The Search for Perfection is Off

Posted on 17 April 2016

The human population currently seems to be in a crisis of control. People are terrified of what the future holds and are therefore scrabbling for all the control they can get.

Cooperation is what’s called for to stave off the effects of a failing economy, and worse, a failing environment. However, cooperation requires trust. Our culture has become one built on distrust, because distrust sells product and makes people manipulable.

What people have been attracted to: absolute answers. The feeling is if you have the answers, you have control.

Religion and spirituality have definitely been used in this way by some people. Some document has the convenient bits taken literally. Life is seen as utterly pre-determined. The good are rewarded and the bad are punished way beyond the degree of their crimes, and it is a simple equation for a Divine Being to determine who is who: your people are the good guys.

Engineering, mathematics, computing and cosmology are appealing to some people because two plus two is always going to equal four. If they can then obliterate anything that introduces chaos like emotions and biology, they feel they have control. Just upload your knowledge into a computer and you’re set. Some people even suggest the elimination of democracy in favour of a technocracy.

I recently read an op/ed article about how Australia shouldn’t have a bill of rights. The argument was that first of all, there’s no way we would get such a document absolutely right. Next, it was argued if two rights came into conflict, both rights would be eliminated in the process.

The author was assuming that such a document must be everlastingly perfect: a biblical document in its own right. He felt such a document should be above question. However the moment it is above question, it becomes tyrannical. Society has no room to be human, compassionate, or to grow. Such a document stops thought and personal responsibility. You don’t have to think for yourself about what is the most compassionate and life-affirming, the document does it for you and you just float along with it not having to care.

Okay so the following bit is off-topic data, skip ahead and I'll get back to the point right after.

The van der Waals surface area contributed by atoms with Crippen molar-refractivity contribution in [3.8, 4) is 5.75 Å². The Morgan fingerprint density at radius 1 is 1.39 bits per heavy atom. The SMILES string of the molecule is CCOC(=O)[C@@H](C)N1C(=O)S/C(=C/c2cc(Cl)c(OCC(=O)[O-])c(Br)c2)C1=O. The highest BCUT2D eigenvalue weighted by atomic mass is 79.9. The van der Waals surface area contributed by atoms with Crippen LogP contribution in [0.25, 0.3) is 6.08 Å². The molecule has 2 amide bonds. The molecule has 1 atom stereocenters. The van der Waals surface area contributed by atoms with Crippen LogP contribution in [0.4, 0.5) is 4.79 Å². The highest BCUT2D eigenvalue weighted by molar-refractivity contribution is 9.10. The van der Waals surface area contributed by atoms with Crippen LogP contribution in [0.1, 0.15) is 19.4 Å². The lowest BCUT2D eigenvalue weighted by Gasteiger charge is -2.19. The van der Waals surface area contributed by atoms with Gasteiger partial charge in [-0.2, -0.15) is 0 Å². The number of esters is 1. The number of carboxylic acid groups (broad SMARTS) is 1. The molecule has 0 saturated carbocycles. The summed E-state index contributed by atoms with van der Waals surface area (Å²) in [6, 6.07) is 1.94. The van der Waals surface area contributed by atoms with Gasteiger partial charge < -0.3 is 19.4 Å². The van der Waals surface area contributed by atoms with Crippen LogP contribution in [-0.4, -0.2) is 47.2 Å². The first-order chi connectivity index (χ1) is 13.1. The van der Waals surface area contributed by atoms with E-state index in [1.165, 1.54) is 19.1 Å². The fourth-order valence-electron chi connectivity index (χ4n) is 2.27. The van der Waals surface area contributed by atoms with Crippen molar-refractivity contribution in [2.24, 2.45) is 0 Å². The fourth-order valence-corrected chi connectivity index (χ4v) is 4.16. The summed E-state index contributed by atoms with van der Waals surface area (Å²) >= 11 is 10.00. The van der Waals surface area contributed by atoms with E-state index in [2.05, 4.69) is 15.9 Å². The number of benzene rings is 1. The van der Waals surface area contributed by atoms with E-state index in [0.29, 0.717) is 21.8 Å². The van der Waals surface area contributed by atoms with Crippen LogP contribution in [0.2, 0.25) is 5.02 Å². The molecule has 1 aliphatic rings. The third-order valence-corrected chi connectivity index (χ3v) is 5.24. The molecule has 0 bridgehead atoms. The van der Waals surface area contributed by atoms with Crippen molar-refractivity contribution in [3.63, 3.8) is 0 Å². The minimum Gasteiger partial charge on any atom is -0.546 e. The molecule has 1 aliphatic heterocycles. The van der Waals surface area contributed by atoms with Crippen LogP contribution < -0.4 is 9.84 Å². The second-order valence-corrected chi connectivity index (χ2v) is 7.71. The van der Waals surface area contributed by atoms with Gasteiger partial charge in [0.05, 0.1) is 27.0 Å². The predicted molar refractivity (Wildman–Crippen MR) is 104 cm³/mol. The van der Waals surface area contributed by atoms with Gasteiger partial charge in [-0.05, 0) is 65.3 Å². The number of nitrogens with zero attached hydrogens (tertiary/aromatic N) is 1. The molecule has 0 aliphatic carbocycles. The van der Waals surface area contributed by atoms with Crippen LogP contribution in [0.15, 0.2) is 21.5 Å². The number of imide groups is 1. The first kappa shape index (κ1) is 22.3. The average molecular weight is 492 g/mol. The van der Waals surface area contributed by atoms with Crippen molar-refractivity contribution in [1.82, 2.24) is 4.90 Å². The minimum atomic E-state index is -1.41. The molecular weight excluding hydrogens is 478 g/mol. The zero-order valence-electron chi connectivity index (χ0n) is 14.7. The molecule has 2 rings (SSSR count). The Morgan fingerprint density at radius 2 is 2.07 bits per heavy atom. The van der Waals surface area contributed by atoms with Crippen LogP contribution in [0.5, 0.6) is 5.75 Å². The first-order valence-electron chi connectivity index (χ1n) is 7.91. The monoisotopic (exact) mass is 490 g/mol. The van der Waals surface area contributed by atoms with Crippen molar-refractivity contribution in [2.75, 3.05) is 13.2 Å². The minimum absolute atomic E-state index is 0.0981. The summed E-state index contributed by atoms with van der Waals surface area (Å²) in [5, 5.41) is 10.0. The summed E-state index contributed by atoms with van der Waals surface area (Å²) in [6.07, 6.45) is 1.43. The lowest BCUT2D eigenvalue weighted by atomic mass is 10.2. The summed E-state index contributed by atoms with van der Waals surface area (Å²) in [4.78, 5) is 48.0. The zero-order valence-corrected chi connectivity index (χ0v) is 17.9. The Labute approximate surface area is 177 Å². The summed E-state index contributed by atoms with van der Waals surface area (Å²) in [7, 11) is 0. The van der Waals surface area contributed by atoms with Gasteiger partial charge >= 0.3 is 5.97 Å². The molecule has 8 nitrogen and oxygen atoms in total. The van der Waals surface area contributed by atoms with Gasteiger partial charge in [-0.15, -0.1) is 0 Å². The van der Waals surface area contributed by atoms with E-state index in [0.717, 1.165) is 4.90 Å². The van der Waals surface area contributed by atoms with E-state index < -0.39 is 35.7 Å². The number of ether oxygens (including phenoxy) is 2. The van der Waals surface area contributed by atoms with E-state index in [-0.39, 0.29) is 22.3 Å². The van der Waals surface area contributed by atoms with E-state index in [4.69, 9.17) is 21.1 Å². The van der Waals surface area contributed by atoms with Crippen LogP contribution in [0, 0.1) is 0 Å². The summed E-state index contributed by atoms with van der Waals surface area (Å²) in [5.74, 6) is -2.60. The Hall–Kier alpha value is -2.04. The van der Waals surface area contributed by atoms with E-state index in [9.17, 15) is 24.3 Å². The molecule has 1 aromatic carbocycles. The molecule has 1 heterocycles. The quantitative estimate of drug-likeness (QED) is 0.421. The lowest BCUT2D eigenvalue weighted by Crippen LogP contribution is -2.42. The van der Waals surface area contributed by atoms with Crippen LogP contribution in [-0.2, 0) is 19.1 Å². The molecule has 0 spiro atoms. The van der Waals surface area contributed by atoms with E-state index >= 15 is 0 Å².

The argument about rights in conflict assumes we can create a work where that’s unlikely to happen. The problem is most events where people have experienced negative outcomes are messy. Different rights may have been violated in different ways for different people in the same event. This is why we have courts of law: to negotiate the complexities and nuances of life and justice. Do the courts always get it right? No. But it is still valuable having them ask the questions and search for answers. This does not negate laws or eliminate rights, it merely requires we keep thinking and be prepared to find nuance.

This terrifies people who wonder how are they going to know when they are doing right or wrong? How can they ensure the punishment of those who hurt them? The fellow who wrote the article was terrified that allowing for nuance was just going to ensure only the rich will receive “justice”. For me the answer is we need to socialise the justice system as well, so we are equally part of the journey to ensure public well-being.

We already have examples in democratic societies where rights are taken on thoughtlessly and with religious fervour. The main one is freedom of speech. This has been used to excuse life-threatening behaviour. Few people have stopped to think that we don’t want absolute freedom of speech. We want freedom of political debate and creative expression. We want freedom from harrassment for divergent ideas. We want freedom to speak the truth when it is in the best interests of ourselves, humanity, and the planet. We don’t want under freedom of speech to give someone the right to lie in court. We don’t want freedom of speech to result in cyber-abuse and doxxing, resulting in perhaps assault or suicide.

Nuance is hard to teach children and sometimes just as hard to teach adults, which is why we resort to speaking in absolutes. This doesn’t help in the long run.

If people really want to be as safe as is possible, then we have to give up living in an illusion of knowing and an illusion of control. As messy as they are we have to embrace emotions and learn how to negotiate them in a mature manner. In that way we are better prepared to work with one another. We have to be willing to consider for ourselves what to do in each eventuality that arises in our lives without expectation of easy answers. What comes first is considering the well-being of all parties, and it’s okay to take the time needed to find the best outcome.

Peace and kindness,

Katherine


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